Rodriguez trial goes to the jury
The fate of Alfonso Rodriguez Jr. rests with the jury in his trial, after attorneys presented their closing arguments in the case Tuesday afternoon. Rodriguez is charged in federal court with kidnapping leading to the death of college student Dru Sjodin in November 2003.
Fargo, N.D. — (AP) - Dru Sjodin fought for her life and left "unmistakable" evidence pointing to Alfonso Rodriguez Jr. as the man responsible for her death, U.S. Attorney Drew Wrigley told jurors as they prepared to decide Rodriguez's fate. Rodriguez's attorney said the government failed to prove its kidnapping case.
Rodriguez, 53, a convicted sex offender from Crookston, Minn., has pleaded not guilty to a charge of kidnapping resulting in the death of the University of North Dakota student. Prosecutors have said they will seek the death penalty if he's convicted.
The federal court jury of seven women and five men got the case shortly after 4 p.m. CDT Tuesday. U.S. District Judge Ralph Erickson told them to choose a leader and set their own schedule for deliberations.
Sjodin, 22, of Pequot Lakes, Minn., was abducted from the parking lot of a Grand Forks shopping mall on Nov. 22, 2003. Her body was found the following April in a ravine near Crookston.
Rodriguez's attorney, Robert Hoy, said a medical examiner called by prosecutors could not say for certain where Sjodin died, when she died, or the cause of her death.
"They don't know," Hoy told jurors. "The only guy they put on the stand who talked about it does not know."
In his closing arguments Tuesday, Wrigley told jurors that blood found in Rodriguez's car matched Sjodin's DNA, and it was found in a mist pattern, indicating Sjodin fought her attacker and was beaten.
"Ladies and gentlemen, Dru Sjodin battled him every step of the way, and she left us unmistakable messages," Wrigley said.
"She's right here," he said, pointing Sjodin's clothing introduced as evidence in court. "She's right here with all of us today. You can feel her strength."
Hoy said Wrigley's comments played to jurors' emotions and belonged "in some evangelical tent some place."
Wrigley said fibers from Rodriguez's blanket found on Sjodin's clothing and fibers from her clothing in his car were compelling evidence. He also said Rodriguez lied about his whereabouts on the day Sjodin disappeared.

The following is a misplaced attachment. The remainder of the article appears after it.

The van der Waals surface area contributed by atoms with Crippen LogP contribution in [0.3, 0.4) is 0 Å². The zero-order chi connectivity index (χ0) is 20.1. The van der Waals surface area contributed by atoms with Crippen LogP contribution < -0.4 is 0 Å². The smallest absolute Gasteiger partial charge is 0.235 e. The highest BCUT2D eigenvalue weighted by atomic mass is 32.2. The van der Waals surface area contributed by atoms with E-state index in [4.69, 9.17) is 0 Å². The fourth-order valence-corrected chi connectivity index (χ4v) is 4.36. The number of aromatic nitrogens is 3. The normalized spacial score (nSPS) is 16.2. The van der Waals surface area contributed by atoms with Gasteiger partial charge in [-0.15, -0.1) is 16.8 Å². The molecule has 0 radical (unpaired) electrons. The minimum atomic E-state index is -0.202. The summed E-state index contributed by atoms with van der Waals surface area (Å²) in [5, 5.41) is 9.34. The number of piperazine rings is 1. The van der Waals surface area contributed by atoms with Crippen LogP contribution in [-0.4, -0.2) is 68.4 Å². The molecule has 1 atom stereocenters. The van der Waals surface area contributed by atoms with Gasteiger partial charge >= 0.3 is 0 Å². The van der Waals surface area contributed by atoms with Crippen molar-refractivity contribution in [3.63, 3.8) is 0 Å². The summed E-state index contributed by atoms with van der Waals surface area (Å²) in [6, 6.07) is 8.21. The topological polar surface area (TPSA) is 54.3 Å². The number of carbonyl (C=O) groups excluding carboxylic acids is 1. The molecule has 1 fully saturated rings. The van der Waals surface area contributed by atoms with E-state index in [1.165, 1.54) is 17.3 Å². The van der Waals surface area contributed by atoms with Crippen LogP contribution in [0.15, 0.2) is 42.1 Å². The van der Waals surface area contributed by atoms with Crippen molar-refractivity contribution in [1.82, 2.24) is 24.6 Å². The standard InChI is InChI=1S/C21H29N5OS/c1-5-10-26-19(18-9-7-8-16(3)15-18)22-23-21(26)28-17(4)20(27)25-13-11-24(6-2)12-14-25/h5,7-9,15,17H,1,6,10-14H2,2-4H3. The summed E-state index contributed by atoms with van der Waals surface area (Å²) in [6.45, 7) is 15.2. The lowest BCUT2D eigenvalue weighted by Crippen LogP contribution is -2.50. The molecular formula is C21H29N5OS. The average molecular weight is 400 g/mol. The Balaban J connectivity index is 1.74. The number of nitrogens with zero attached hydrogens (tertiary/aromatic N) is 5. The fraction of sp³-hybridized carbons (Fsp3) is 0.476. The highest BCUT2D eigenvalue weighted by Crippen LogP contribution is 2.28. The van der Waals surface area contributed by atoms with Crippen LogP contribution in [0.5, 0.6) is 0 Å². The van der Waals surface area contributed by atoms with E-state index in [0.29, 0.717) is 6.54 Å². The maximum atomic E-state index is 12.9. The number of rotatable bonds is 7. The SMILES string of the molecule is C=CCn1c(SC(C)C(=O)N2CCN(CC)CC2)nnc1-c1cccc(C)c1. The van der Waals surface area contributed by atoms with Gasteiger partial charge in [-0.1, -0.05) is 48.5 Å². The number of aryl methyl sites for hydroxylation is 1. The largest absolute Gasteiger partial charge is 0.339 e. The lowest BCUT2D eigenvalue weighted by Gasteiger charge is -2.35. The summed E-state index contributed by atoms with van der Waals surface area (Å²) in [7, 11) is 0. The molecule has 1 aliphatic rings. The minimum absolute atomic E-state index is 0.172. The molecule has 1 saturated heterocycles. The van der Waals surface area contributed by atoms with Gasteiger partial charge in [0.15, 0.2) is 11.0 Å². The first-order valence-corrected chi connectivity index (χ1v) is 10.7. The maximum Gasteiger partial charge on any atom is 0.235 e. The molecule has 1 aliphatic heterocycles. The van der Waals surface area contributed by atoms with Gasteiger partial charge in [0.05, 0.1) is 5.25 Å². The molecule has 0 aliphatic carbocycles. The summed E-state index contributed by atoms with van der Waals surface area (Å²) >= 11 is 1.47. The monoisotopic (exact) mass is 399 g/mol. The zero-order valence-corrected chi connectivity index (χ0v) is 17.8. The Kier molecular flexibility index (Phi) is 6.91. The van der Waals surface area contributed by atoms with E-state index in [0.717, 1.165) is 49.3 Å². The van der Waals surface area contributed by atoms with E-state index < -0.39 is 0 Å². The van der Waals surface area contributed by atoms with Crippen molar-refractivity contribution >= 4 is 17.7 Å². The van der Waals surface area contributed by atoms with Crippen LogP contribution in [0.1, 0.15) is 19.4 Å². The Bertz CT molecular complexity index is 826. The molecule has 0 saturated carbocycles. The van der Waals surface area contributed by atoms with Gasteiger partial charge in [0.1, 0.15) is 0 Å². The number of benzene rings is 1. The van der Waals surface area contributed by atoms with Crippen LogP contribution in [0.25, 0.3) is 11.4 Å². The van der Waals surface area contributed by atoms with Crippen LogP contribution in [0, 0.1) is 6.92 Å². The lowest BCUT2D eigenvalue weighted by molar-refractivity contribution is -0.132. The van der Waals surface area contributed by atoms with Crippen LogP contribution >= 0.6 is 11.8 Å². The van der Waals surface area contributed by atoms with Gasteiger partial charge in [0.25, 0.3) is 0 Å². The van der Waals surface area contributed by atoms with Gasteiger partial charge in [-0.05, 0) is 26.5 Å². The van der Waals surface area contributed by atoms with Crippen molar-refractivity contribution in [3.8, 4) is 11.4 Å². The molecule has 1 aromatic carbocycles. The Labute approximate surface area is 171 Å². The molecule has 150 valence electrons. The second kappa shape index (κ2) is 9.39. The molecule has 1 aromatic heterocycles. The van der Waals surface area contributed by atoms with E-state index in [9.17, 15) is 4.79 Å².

"His stories sprung leak after leak after leak," Wrigley said.
Rodriguez did not take the stand in his owns defense and his attorneys called only one witness: George Sensabaugh Jr., a forensic science professor from California who said tests for sexual assault were not reliable.
Under questioning from Assistant U.S. Attorney Keith Reisenauer, Sensabaugh said he knew few details about the case and based his testimony on information from the autopsy and lab work.
Hoy asked Erickson to acquit Rodriguez, saying prosecutors did not prove Sjodin was alive when she was taken from the Grand Forks parking lot. Erickson denied the motion.
The judge said the condition in which Sjodin's car was found - with the driver's door locked, a shopping bag in the back seat, the passenger door unlocked and her wallet in the front seat indicate the possibility that "the victim was transported against her will within the lot itself."
Prosecutors called 52 witnesses in the case.
The government opened its third week of testimony by interviewing Dr. Michael McGee, a medical examiner who said he believes Sjodin was stabbed in the neck at the ravine where her body was found, though he acknowledged he could not pinpoint the exact cause of her death.
McGee, the Ramsey County (Minn.) medical examiner, also said he found evidence Sjodin was sexually assaulted. The assault could have happened up to 36 hours before her death or after her death, he told jurors Monday.
Prosecutors said Sjodin's hands had been bound behind her back and she was nude from the waist down, in a black and blue coat with a rope tied around her neck and remnants of a plastic bag when she was found.
McGee said a slashing wound to her neck was the most likely cause of death, though she could have suffocated from a plastic bag over her head or died from exposure to the elements. He said the wound to her neck was 5½ inches along with another parallel wound about 3½ inches along. Her injuries were not typical of those of a body being moved, he said.
"I think they were inflicted on the site where she was found," McGee said.
McGee also said Sjodin suffered a nonfatal stab wound to her right side, and had bruises on her face and right forearm.
Under questioning from Hoy, McGee said he could not determine with a "medical degree of certainty" when or where Sjodin died, because parts of her body were too badly decomposed.
Hoy suggested Sjodin suffocated after the bag was placed over her head, and that the bag was used to try to prevent her from identifying her attacker and not to kill her. He also said it did not make sense that her pants and shoes were found away from her body.
Assistant U.S. Attorney Norm Anderson said the defense theory was unrealistic.
"Where's the evidence to support Mr. Hoy's possible scenarios? There is none," he said.
(Copyright 2006 by The Associated Press. All Rights Reserved.)
- Morning Edition, 08/30/2006, 7:20 a.m.